Why cats are picky eaters
Cats are not simply obligate carnivores, meaning that they must have meat in their diet. They’re hypercarnivores, requiring a 1:1 ratio of energy from protein to energy from fat. When given a choice, cats choose foods with an appropriate balance, even if that food choice doesn’t smell or taste as good as others. They need meat protein because they’re unable to process plant proteins for energy. A 2016 study found that cats instinctively avoid new foods to lessen their risk of stomach upset. So your finicky cat is just being careful.
Stop your dog from wolfing
Does your dog wolf his food? Eating too quickly is a common canine problem, especially among Labrador retrievers, beagles, basset hounds, cocker spaniels, corgis, dachshunds and pugs. It can lead to gassiness and may even contribute to the development of gastric torsion, or bloat. To encourage your dog to eat at a more moderate pace, place some clean, smooth stones —too large for it to swallow — in its food dish so it has to eat around them. You can also purchase food bowls with built-in obstacles that will force it to eat more slowly.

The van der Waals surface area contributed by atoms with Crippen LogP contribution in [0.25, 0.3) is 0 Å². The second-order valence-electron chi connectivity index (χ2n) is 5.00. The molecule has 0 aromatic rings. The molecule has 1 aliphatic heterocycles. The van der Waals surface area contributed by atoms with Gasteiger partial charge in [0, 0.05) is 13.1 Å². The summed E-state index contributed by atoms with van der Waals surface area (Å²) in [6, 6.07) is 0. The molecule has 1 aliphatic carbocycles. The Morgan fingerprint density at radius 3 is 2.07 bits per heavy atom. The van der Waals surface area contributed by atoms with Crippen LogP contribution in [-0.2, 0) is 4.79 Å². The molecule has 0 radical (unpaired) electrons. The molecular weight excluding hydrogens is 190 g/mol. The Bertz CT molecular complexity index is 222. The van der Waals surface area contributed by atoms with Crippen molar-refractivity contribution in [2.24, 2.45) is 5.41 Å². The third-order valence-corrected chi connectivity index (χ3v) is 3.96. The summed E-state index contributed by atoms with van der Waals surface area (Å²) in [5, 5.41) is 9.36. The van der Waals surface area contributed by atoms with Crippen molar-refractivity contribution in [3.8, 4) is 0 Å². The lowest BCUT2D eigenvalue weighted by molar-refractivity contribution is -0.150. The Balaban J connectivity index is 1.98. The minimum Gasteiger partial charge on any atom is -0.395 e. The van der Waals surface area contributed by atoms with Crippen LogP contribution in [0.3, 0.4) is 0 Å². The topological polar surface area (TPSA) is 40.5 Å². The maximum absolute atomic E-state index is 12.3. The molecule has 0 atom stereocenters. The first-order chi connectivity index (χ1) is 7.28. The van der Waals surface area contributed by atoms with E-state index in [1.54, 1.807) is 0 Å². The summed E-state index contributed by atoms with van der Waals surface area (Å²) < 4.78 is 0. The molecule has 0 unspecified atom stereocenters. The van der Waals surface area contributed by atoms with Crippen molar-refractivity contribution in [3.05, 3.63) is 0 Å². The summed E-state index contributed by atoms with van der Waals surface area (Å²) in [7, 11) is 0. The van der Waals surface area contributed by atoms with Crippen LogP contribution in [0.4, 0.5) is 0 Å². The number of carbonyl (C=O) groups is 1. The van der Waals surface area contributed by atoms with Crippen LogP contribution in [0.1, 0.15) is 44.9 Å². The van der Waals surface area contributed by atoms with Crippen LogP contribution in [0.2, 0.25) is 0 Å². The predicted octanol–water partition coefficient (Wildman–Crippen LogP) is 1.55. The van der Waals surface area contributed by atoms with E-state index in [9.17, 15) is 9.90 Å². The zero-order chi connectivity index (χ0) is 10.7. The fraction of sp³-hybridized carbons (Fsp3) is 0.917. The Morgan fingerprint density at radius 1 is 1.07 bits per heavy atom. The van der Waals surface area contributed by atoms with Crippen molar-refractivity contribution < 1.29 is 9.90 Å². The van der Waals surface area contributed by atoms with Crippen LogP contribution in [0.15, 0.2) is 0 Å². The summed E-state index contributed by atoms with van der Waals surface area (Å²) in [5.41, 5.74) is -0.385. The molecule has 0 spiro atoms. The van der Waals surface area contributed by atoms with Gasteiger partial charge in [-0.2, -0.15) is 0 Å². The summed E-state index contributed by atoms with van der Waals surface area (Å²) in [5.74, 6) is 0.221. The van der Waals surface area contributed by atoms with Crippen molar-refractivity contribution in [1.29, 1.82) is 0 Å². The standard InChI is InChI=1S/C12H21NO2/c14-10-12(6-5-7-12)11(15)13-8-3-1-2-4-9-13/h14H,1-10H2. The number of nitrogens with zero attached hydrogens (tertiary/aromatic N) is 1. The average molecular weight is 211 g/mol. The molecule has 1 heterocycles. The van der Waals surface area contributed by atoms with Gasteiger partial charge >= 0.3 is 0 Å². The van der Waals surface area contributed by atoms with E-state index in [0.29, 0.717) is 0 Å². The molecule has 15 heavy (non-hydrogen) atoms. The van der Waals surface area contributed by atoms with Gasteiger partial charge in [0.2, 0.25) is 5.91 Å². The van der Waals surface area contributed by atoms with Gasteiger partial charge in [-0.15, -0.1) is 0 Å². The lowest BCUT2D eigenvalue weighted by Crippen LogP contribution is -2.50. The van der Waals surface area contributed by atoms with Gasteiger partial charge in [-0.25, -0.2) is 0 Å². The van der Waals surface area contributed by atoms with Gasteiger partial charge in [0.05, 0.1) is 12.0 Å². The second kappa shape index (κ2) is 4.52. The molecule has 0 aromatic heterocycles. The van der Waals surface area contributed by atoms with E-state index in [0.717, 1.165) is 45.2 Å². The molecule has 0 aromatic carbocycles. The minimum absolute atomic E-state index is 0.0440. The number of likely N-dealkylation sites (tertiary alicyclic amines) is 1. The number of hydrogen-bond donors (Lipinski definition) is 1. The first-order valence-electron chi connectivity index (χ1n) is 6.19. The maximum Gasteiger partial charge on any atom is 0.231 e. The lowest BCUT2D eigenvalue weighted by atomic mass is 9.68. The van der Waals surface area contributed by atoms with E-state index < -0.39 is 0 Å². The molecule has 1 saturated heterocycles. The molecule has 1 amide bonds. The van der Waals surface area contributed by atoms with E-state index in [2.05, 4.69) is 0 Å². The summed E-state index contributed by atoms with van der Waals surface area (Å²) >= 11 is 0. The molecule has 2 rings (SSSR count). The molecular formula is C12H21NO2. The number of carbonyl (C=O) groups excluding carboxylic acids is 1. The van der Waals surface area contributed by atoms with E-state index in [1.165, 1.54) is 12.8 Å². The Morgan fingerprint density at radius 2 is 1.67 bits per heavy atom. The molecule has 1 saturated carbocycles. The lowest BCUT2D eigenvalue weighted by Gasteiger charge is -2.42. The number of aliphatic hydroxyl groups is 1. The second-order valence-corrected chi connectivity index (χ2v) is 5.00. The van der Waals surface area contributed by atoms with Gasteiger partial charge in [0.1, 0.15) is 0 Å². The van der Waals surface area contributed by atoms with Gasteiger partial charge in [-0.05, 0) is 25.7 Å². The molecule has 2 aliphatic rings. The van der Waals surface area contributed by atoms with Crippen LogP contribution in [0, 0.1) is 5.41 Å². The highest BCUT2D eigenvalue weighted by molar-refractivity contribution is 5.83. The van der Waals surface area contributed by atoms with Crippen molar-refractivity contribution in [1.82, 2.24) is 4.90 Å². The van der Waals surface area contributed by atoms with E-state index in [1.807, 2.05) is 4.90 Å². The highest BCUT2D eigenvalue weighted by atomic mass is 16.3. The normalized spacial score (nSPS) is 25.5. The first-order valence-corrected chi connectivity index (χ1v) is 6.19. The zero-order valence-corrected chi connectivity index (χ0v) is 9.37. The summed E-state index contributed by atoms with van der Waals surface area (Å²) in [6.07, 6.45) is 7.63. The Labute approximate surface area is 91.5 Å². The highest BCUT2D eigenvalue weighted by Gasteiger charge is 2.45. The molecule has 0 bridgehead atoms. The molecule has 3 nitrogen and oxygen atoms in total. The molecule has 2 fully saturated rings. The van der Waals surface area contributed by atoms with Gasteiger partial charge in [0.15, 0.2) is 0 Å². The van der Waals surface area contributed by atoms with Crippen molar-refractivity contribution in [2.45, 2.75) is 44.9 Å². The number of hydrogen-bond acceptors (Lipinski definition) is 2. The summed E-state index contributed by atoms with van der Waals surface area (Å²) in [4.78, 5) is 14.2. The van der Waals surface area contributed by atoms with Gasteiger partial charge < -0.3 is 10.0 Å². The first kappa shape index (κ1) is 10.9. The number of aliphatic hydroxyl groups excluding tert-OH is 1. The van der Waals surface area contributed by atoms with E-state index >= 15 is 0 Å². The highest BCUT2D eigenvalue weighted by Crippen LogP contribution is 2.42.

Pet estate planning
Don’t forget to include your dog, cat, bird or other pet in your estate plan. A pet trust — legal in all 50 states — allows you to set aside funds for an animal’s care, administered by a trustee. Pet trusts can take effect during the owner’s lifetime — if he or she becomes incapacitated or moves into a nursing home, for instance — or on the owner’s death. The trustee disburses payments to a designated caregiver on a regular basis. In most cases, a pet trust ends when the pet dies or after 21 years, but pet trusts can be set up for longer periods for animals with long life expectancies, such as parrots or tortoises.